Mark Andrew Zwartynski, NBA Business Executive Veteran/Author/Publisher: "Mark Cuban is correct. Brian Clapp is correct.
"All throughout my career the one thing that stands out is Mark Cuban’s remarks regarding the fan experience. He is absolutely correct! Wins and fan experience are what people are looking for while at the game.
"Brian Clapp is correct that there are many ancillary studies that one learns in a sports management program. That is true. Sell tickets. That will help you sell sponsorship. Create a great fan experience. Win games. That will fill your arena and fulfill your life’s ambitions. That is the reality of the business.
"Mark Cuban v. Brian Clapp – tied going into overtime. Next blog/video coming to you after a word from these sponsors."
(Mr. Zwartynski's full response was longer than most of my articles – this was just a paraphrase of his big points)
Patrick Nero, Athletic Director, George Washington University: "There is a philosophy from leadership that if you are going to add positions within an organization it sure helps if that position can more than pay for itself. For instance in the field in college sports, sales positions are being added over and over again because that person can pay for their salary and can bring in more money. There are many different types of positions in sports sales, like ticket sales and corporate sponsorship sales. I know that a lot of students don't want to get into those fields, but that is where the jobs are.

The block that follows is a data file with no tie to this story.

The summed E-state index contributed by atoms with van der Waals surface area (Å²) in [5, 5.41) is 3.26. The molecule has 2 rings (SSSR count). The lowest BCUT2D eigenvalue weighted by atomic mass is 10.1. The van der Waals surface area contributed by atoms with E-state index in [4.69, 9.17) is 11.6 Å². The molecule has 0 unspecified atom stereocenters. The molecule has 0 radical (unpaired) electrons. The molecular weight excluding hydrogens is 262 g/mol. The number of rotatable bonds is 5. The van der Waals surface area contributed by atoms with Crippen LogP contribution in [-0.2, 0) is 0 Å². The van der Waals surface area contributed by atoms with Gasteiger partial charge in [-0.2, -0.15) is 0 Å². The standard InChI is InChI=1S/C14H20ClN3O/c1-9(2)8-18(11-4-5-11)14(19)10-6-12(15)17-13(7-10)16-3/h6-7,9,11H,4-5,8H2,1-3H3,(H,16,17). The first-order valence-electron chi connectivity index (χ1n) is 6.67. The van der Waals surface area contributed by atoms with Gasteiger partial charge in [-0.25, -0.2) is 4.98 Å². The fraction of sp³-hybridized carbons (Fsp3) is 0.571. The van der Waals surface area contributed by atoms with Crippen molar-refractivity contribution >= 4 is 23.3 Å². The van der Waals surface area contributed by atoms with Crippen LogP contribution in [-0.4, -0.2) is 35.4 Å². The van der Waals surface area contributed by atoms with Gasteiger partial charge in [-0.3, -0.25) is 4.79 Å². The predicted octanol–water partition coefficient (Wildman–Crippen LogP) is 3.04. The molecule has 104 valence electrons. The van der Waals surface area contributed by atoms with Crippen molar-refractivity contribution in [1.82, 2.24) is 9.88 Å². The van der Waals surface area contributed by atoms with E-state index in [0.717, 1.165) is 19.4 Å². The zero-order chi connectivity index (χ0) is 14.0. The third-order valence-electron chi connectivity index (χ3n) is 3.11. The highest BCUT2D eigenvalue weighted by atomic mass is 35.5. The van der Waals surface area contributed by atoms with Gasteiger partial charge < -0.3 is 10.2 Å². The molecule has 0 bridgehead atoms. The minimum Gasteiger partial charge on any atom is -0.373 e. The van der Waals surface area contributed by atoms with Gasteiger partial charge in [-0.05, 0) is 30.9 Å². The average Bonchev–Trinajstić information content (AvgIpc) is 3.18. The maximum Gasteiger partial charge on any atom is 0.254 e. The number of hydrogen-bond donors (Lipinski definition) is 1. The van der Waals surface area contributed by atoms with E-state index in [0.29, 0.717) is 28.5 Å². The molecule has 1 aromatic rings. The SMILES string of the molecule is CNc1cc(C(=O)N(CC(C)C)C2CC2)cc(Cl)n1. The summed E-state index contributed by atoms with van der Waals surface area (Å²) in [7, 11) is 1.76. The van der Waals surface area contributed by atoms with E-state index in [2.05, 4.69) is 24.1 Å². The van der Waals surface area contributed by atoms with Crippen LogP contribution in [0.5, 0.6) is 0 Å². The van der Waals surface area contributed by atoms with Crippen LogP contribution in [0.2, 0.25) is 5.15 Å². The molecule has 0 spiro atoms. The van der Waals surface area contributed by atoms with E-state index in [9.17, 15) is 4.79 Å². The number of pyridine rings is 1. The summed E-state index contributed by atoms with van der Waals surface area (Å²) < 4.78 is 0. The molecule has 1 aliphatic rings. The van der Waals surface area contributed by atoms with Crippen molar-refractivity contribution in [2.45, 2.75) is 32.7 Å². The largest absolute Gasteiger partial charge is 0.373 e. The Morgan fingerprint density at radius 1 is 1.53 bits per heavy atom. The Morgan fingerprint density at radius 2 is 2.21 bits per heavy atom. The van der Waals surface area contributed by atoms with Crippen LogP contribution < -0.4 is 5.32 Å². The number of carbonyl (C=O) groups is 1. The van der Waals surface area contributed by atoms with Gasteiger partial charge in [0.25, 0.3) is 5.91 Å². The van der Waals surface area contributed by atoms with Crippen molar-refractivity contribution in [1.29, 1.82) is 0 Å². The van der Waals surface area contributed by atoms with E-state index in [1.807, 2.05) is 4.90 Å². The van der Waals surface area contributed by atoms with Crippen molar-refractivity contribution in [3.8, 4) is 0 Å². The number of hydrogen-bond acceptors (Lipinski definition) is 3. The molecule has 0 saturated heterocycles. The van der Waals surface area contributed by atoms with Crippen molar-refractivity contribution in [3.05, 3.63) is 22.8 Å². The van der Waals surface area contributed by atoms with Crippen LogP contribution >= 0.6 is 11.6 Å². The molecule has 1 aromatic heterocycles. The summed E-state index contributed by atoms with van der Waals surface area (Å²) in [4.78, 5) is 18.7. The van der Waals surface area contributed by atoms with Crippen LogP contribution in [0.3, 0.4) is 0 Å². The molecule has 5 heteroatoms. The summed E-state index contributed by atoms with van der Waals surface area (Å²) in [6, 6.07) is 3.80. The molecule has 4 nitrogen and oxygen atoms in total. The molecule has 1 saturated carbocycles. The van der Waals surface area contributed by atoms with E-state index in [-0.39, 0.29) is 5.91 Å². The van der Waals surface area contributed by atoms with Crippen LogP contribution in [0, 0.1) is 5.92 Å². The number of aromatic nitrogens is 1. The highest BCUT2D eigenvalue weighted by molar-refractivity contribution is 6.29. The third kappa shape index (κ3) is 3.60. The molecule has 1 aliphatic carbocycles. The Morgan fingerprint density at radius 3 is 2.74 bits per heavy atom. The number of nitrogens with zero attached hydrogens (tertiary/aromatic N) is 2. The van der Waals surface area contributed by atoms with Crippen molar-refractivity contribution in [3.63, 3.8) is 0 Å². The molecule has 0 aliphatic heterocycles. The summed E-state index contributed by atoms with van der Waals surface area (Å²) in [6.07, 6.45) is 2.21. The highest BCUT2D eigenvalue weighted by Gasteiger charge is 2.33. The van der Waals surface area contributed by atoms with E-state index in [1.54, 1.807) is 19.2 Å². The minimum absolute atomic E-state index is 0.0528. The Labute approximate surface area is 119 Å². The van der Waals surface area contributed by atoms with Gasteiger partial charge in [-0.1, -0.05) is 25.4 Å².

"I think that is what Mark Cuban was talking about is that is if you can show that you can bring revenue into an organization it is going to be easier for them to create a job for you or to create open positions in there offices. For those people that can bring in revenue."
John Quinones, Vice-President Recruitment, MLB: "I agree with Cuban that learning sales skills are paramount to success. Let's focus on ticket sales careers. I think it demonstrates to employers that you are willing to really do whatever it takes to break into the sports industry. A lot of people come into my office and I ask them what they aspire to do and a lot of them will tell me that I want to be a GM of a baseball team.